ONE IN every seven UK firms was set up by a migrant to the country, according to research released yesterday, showing the contribution of entrepreneurs from abroad.
A report from the Centre for Entrepreneurs and DueDil, a financial technology firm, suggests that these firms have created 14 per cent of jobs in the UK.
“Immigration is one of Britain’s most emotive topics for debate. Sadly, opinions are rarely informed by evidence. This game-changing research proves that migrant entrepreneurs are hyper-productive, net contributors to the UK economy,” said DueDil founder Damian Kimmelman.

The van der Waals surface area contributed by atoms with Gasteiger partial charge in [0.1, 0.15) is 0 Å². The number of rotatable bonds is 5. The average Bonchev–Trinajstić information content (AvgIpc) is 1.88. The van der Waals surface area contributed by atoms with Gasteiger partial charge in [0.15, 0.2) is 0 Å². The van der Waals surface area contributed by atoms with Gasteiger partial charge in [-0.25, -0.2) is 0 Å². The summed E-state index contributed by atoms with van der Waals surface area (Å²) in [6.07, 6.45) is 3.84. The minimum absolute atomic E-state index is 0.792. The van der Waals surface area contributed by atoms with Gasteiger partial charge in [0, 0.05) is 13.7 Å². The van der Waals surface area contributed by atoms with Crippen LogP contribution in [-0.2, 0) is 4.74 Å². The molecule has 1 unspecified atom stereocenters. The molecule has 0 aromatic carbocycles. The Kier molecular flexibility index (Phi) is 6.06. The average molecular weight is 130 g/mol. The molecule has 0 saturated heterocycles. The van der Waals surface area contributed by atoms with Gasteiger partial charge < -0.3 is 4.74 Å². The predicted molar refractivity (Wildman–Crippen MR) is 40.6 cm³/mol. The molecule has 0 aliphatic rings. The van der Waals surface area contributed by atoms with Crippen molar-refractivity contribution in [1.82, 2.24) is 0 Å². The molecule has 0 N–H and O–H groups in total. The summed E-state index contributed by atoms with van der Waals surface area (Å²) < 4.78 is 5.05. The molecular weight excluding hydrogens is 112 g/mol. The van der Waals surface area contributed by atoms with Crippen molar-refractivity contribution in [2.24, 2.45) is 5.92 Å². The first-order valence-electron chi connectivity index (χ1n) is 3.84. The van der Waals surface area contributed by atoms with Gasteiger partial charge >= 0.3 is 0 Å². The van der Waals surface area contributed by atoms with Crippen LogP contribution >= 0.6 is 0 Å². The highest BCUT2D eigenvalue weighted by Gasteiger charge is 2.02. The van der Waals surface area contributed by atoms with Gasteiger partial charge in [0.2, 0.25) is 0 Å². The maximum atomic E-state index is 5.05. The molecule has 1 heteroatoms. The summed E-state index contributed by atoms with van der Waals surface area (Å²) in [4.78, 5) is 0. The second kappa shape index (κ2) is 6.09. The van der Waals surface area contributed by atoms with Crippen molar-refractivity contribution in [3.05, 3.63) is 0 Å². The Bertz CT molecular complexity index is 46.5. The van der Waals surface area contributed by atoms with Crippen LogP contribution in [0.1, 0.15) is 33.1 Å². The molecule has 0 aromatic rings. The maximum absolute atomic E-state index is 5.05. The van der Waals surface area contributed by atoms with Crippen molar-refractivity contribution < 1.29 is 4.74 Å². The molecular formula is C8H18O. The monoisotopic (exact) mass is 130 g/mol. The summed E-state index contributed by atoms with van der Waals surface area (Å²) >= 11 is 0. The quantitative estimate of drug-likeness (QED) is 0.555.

The report adds that based on their likelihood to found a business, migrants to the country are a very entrepreneurial group: 17.2 per cent launch businesses, against 10.4 per cent of people born in the UK.
Irish people are the most likely to come from abroad to start a UK businesses, followed by migrants from India. Chinese, Polish, Pakistani and Nigerian entrepreneurs all make the top ten.
London is by far and away the most common location for migrant-founded companies, with 220,637 in the capital. Barely a tenth as many are set up in Birmingham, which is the second most common location.